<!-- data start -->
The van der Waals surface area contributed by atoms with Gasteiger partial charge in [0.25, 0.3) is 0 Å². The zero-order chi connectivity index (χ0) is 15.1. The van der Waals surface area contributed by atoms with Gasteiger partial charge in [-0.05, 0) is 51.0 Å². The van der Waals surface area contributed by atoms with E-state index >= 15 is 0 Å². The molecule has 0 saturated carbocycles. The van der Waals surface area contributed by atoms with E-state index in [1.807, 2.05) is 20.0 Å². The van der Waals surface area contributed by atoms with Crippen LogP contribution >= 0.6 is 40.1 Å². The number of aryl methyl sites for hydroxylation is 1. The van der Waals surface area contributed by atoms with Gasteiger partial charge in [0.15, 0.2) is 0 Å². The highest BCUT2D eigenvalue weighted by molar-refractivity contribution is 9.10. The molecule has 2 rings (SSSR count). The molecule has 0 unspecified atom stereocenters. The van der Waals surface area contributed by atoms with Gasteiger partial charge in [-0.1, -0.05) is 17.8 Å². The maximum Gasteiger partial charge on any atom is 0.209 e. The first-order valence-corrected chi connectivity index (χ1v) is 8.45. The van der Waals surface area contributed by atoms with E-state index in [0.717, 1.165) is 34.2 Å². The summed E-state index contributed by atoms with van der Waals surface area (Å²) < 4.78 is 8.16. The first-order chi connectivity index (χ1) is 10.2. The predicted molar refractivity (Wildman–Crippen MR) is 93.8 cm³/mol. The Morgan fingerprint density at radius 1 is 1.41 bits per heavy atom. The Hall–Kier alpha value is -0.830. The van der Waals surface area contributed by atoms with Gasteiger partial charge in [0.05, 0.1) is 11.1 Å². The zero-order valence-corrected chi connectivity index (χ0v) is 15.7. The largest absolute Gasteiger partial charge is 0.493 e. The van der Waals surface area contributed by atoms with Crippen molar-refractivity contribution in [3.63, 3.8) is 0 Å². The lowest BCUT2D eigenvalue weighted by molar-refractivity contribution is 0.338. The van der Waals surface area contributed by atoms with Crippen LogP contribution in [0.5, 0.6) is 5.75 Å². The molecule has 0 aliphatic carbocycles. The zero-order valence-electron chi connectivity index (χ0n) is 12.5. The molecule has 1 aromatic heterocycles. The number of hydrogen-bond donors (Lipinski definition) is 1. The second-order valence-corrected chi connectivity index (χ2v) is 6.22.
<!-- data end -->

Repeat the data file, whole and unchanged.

The van der Waals surface area contributed by atoms with Gasteiger partial charge in [0.25, 0.3) is 0 Å². The zero-order chi connectivity index (χ0) is 15.1. The van der Waals surface area contributed by atoms with Gasteiger partial charge in [-0.05, 0) is 51.0 Å². The van der Waals surface area contributed by atoms with E-state index >= 15 is 0 Å². The molecule has 0 saturated carbocycles. The van der Waals surface area contributed by atoms with E-state index in [1.807, 2.05) is 20.0 Å². The van der Waals surface area contributed by atoms with Crippen LogP contribution >= 0.6 is 40.1 Å². The number of aryl methyl sites for hydroxylation is 1. The van der Waals surface area contributed by atoms with Gasteiger partial charge in [0.15, 0.2) is 0 Å². The highest BCUT2D eigenvalue weighted by molar-refractivity contribution is 9.10. The molecule has 2 rings (SSSR count). The molecule has 0 unspecified atom stereocenters. The van der Waals surface area contributed by atoms with Gasteiger partial charge in [-0.1, -0.05) is 17.8 Å². The maximum Gasteiger partial charge on any atom is 0.209 e. The first-order valence-corrected chi connectivity index (χ1v) is 8.45. The van der Waals surface area contributed by atoms with E-state index in [0.717, 1.165) is 34.2 Å². The summed E-state index contributed by atoms with van der Waals surface area (Å²) < 4.78 is 8.16. The first-order chi connectivity index (χ1) is 10.2. The predicted molar refractivity (Wildman–Crippen MR) is 93.8 cm³/mol. The Morgan fingerprint density at radius 1 is 1.41 bits per heavy atom. The Hall–Kier alpha value is -0.830. The van der Waals surface area contributed by atoms with Gasteiger partial charge in [0.05, 0.1) is 11.1 Å². The zero-order valence-corrected chi connectivity index (χ0v) is 15.7. The largest absolute Gasteiger partial charge is 0.493 e. The van der Waals surface area contributed by atoms with Crippen molar-refractivity contribution in [3.63, 3.8) is 0 Å². The lowest BCUT2D eigenvalue weighted by molar-refractivity contribution is 0.338. The van der Waals surface area contributed by atoms with Crippen LogP contribution in [0.5, 0.6) is 5.75 Å². The molecule has 0 aliphatic carbocycles. The zero-order valence-electron chi connectivity index (χ0n) is 12.5. The molecule has 1 aromatic heterocycles. The number of hydrogen-bond donors (Lipinski definition) is 1. The second-order valence-corrected chi connectivity index (χ2v) is 6.22.